Prof. Gill Reid and Dalton Transactions
This year we are celebrating the 50th volume of Dalton Transactions by taking a look at some of our authors who have published over 50 articles in the journal. This week, we learn what Dalton Transactions means to Professor Gillian Reid, as our final Golden Author in our series.
Our author at a glance:
Prof. Gill Reid is based at the University of Southampton in the UK. Her research focuses on main group and transition metal coordination chemistry, including macrocyclic chemistry, precursor synthesis for CVD and electrodeposition of semiconductor thin films and nanostructures, as well as metal fluoride coordination chemistry. Dalton means to Gill: “I believe that Dalton Transactions provides a great platform for disseminating research across the whole of inorganic chemistry and it is a great source of ideas and inspiration!”
Please can you summarise your most recent research published in Dalton Transactions?
In 2021, we published our most recent work describing a molecular organometallic complex, [nBu3Sn(TenBu)], that is a highly effective single source precursor for the growth of high quality, stoichiometric tin telluride (SnTe) thin films by chemical vapour deposition at relatively low temperatures. The tin monochalcogenide semiconductors are interesting thermoelectric materials for the conversion of thermal energy into electrical potential, and therefore for energy harvesting. The article describes the temperature-dependent thermoelectric properties of the p-type SnTe films, which compare favourably with bulk SnTe. We were also able to demonstrate that this precursor allows area selective growth of SnTe onto lithographically patterned substrates.
How do you intend to expand upon your research in the future?
We are keen to expand our work in two ways: firstly, to exploit the area selective deposition to develop an efficient process for the fabrication of micro-thermoelectric generators for ‘internet of things’ applications and wireless sensing; and secondly, to optimise the volatility and broaden the precursor range to allow access to other key metal chalcogenide thermoelectric thin films.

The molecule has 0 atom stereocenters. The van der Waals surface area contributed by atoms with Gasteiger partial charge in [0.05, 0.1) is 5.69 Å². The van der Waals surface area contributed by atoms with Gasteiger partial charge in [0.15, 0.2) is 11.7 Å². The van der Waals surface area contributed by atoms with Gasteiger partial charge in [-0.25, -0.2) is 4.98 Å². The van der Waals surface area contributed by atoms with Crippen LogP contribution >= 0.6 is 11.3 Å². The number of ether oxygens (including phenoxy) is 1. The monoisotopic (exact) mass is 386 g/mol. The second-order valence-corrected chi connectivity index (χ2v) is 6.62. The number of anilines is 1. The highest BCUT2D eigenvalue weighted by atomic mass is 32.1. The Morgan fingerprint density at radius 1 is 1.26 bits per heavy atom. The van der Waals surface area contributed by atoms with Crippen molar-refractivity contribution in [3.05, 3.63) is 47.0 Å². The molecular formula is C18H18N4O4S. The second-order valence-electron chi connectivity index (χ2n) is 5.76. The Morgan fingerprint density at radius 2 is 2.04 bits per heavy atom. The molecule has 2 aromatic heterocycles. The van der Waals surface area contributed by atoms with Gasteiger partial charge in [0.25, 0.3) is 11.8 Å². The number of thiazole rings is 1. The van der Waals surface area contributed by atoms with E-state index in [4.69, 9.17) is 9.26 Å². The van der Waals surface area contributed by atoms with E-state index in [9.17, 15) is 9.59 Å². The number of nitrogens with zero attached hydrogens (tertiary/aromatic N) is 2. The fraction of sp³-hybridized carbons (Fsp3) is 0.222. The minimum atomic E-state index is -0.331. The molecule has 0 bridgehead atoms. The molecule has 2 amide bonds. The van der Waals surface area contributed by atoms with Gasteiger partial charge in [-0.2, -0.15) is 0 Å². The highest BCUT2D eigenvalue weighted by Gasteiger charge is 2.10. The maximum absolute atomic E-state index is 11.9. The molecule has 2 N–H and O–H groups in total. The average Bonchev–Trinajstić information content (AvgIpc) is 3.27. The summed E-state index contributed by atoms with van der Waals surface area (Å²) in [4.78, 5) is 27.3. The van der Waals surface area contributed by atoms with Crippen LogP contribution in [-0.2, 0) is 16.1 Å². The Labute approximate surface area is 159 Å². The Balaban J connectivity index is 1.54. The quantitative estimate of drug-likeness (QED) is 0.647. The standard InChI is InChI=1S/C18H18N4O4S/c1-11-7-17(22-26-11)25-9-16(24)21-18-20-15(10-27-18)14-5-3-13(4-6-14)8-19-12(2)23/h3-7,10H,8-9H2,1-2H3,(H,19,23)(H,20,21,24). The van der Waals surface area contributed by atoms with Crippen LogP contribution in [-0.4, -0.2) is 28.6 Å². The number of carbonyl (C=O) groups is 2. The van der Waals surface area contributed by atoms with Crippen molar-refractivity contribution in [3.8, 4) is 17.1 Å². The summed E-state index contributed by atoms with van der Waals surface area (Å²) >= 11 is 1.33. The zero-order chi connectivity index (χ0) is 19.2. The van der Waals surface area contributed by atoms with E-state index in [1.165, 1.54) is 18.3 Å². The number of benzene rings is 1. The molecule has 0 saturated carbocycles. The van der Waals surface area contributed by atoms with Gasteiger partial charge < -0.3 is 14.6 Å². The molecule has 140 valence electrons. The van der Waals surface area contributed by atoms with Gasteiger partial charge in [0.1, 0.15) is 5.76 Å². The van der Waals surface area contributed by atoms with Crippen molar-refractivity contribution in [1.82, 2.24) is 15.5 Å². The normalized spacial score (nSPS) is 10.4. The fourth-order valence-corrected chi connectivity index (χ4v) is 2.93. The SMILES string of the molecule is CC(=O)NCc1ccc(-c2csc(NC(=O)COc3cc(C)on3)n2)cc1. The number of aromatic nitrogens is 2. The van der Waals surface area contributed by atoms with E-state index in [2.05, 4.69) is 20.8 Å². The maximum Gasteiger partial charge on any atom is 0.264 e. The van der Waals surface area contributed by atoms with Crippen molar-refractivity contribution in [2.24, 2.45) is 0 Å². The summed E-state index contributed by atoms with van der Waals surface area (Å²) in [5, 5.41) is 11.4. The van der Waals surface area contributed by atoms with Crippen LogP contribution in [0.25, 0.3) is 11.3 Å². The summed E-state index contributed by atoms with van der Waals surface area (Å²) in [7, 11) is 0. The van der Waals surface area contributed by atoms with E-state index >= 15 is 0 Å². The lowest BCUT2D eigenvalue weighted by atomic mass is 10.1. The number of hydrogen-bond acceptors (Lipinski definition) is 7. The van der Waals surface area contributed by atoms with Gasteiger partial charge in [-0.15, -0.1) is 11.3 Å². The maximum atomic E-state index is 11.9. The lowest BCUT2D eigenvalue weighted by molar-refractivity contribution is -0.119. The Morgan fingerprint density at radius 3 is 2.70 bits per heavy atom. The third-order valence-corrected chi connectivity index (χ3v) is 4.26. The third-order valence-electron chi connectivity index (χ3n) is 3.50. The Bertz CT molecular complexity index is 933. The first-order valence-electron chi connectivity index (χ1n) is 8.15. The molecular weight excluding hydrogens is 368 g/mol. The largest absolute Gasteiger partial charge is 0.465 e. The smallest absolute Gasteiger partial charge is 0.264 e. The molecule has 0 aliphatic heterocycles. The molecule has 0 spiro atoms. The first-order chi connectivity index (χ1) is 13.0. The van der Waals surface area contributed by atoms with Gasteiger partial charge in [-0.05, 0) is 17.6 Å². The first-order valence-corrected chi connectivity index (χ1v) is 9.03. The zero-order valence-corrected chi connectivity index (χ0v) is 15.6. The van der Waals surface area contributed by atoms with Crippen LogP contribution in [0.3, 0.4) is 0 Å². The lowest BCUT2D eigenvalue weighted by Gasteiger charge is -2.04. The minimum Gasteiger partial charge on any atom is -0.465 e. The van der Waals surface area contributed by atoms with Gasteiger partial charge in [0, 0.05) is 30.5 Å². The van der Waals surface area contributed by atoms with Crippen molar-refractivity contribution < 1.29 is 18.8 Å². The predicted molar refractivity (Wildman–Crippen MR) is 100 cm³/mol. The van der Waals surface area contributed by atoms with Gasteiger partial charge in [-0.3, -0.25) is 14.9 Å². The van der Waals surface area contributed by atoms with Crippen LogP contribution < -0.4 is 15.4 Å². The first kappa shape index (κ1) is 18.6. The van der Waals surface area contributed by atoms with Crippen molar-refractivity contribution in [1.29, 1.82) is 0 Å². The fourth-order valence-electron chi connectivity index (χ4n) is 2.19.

What would you say are the biggest barriers which need to be overcome to expand your research?
The key barriers in this area of research are to increase the thermoelectric efficiency of the materials and devices and to ensure the sustainability of the materials, such that they become viable for energy harvesting applications. By developing a compatible suite of molecular precursors we have the opportunity to optimise the thermoelectric properties of the films and to substitute scarce elements like tellurium for the more abundant lighter chalcogens (sulfur or selenium).
You’ve published over 50 articles in Dalton Transactions: which of these works do you find to be most interesting/significant for our broad inorganic audience?
I will take the liberty of highlighting 2 articles addressing different topics that I personally think are very interesting and also remain very relevant to current research in my group. I think they provide two distinct illustrations of how inorganic chemistry allows the creation of new molecular complexes with tailored properties that can have important applications. The first article describes precursors for technologically important transition metal dichalcogenide (TMDC) thin films via chemical vapour deposition; see “Thio- and seleno-ether complexes with Group 4 tetrahalides and tin tetrachloride: preparation and use in CVD for metal chalcogenide films”.